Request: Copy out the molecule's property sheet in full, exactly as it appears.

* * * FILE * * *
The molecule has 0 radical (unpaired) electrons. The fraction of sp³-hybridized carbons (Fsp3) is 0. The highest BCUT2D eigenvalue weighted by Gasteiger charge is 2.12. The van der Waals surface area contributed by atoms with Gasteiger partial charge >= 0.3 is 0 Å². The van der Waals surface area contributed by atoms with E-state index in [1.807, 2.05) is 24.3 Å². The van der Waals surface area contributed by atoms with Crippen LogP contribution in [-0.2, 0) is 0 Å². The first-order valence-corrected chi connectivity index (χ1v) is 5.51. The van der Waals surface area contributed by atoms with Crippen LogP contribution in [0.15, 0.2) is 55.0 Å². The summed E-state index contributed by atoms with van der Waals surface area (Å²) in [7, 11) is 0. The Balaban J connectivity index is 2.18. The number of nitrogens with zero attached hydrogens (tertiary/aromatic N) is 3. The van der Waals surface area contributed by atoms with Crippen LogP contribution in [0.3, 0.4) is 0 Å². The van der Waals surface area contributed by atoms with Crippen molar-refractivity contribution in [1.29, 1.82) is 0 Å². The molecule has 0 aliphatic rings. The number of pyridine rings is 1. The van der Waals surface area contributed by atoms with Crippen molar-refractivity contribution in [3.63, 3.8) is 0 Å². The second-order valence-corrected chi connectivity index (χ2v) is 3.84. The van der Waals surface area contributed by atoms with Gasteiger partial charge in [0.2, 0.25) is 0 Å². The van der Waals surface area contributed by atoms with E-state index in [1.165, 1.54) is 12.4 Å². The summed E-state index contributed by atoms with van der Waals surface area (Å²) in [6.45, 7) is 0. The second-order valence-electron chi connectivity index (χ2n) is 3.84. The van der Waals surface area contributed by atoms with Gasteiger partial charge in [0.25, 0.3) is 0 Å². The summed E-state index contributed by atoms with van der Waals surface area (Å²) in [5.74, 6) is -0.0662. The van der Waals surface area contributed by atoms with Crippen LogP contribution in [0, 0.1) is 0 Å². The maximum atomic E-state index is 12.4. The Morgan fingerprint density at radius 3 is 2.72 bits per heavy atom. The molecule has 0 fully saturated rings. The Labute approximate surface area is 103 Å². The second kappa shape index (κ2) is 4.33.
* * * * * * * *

The molecule has 0 radical (unpaired) electrons. The fraction of sp³-hybridized carbons (Fsp3) is 0. The highest BCUT2D eigenvalue weighted by Gasteiger charge is 2.12. The van der Waals surface area contributed by atoms with Gasteiger partial charge >= 0.3 is 0 Å². The van der Waals surface area contributed by atoms with E-state index in [1.807, 2.05) is 24.3 Å². The van der Waals surface area contributed by atoms with Crippen LogP contribution in [-0.2, 0) is 0 Å². The first-order valence-corrected chi connectivity index (χ1v) is 5.51. The van der Waals surface area contributed by atoms with Crippen LogP contribution in [0.15, 0.2) is 55.0 Å². The summed E-state index contributed by atoms with van der Waals surface area (Å²) in [7, 11) is 0. The Balaban J connectivity index is 2.18. The number of nitrogens with zero attached hydrogens (tertiary/aromatic N) is 3. The van der Waals surface area contributed by atoms with Crippen LogP contribution in [0.3, 0.4) is 0 Å². The van der Waals surface area contributed by atoms with Crippen molar-refractivity contribution in [1.29, 1.82) is 0 Å². The molecule has 0 aliphatic rings. The number of pyridine rings is 1. The van der Waals surface area contributed by atoms with Crippen molar-refractivity contribution in [3.63, 3.8) is 0 Å². The second-order valence-corrected chi connectivity index (χ2v) is 3.84. The van der Waals surface area contributed by atoms with Gasteiger partial charge in [0.2, 0.25) is 0 Å². The van der Waals surface area contributed by atoms with E-state index in [1.165, 1.54) is 12.4 Å². The summed E-state index contributed by atoms with van der Waals surface area (Å²) in [6.45, 7) is 0. The second-order valence-electron chi connectivity index (χ2n) is 3.84. The van der Waals surface area contributed by atoms with Gasteiger partial charge in [0.25, 0.3) is 0 Å². The summed E-state index contributed by atoms with van der Waals surface area (Å²) in [5.74, 6) is -0.0662. The van der Waals surface area contributed by atoms with Crippen LogP contribution in [0, 0.1) is 0 Å². The maximum atomic E-state index is 12.4. The Morgan fingerprint density at radius 3 is 2.72 bits per heavy atom. The molecule has 0 fully saturated rings. The Labute approximate surface area is 103 Å². The second kappa shape index (κ2) is 4.33.